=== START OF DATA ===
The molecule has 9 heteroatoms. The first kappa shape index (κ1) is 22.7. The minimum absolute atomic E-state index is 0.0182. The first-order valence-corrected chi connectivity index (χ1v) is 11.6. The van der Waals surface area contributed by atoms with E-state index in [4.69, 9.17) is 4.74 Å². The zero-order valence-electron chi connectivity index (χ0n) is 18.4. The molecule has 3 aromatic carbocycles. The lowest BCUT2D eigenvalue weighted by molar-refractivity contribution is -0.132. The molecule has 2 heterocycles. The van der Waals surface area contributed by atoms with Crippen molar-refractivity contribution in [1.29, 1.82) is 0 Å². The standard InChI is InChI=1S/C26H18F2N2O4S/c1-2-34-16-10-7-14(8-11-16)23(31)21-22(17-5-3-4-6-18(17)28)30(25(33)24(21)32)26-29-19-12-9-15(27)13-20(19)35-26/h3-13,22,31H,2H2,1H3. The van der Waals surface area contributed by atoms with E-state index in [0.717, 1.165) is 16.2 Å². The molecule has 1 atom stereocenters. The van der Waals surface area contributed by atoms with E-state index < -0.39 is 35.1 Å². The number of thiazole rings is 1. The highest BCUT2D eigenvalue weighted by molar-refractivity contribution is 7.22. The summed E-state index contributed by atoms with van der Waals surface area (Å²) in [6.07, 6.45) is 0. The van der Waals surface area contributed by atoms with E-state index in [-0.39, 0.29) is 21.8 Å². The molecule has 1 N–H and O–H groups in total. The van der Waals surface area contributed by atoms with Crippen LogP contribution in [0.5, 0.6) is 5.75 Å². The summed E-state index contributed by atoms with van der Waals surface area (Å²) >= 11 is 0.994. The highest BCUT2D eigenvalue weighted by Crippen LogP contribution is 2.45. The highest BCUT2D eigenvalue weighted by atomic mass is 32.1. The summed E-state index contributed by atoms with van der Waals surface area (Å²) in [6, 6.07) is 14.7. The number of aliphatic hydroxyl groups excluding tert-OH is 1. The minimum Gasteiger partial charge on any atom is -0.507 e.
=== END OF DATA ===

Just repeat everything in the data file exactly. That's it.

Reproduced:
The molecule has 9 heteroatoms. The first kappa shape index (κ1) is 22.7. The minimum absolute atomic E-state index is 0.0182. The first-order valence-corrected chi connectivity index (χ1v) is 11.6. The van der Waals surface area contributed by atoms with E-state index in [4.69, 9.17) is 4.74 Å². The zero-order valence-electron chi connectivity index (χ0n) is 18.4. The molecule has 3 aromatic carbocycles. The lowest BCUT2D eigenvalue weighted by molar-refractivity contribution is -0.132. The molecule has 2 heterocycles. The van der Waals surface area contributed by atoms with Crippen molar-refractivity contribution in [1.29, 1.82) is 0 Å². The standard InChI is InChI=1S/C26H18F2N2O4S/c1-2-34-16-10-7-14(8-11-16)23(31)21-22(17-5-3-4-6-18(17)28)30(25(33)24(21)32)26-29-19-12-9-15(27)13-20(19)35-26/h3-13,22,31H,2H2,1H3. The van der Waals surface area contributed by atoms with E-state index in [0.717, 1.165) is 16.2 Å². The molecule has 1 atom stereocenters. The van der Waals surface area contributed by atoms with E-state index < -0.39 is 35.1 Å². The number of thiazole rings is 1. The highest BCUT2D eigenvalue weighted by molar-refractivity contribution is 7.22. The summed E-state index contributed by atoms with van der Waals surface area (Å²) in [6.07, 6.45) is 0. The van der Waals surface area contributed by atoms with E-state index in [-0.39, 0.29) is 21.8 Å². The molecule has 1 N–H and O–H groups in total. The van der Waals surface area contributed by atoms with Crippen LogP contribution in [0.5, 0.6) is 5.75 Å². The summed E-state index contributed by atoms with van der Waals surface area (Å²) >= 11 is 0.994. The highest BCUT2D eigenvalue weighted by Crippen LogP contribution is 2.45. The highest BCUT2D eigenvalue weighted by atomic mass is 32.1. The summed E-state index contributed by atoms with van der Waals surface area (Å²) in [6, 6.07) is 14.7. The number of aliphatic hydroxyl groups excluding tert-OH is 1. The minimum Gasteiger partial charge on any atom is -0.507 e.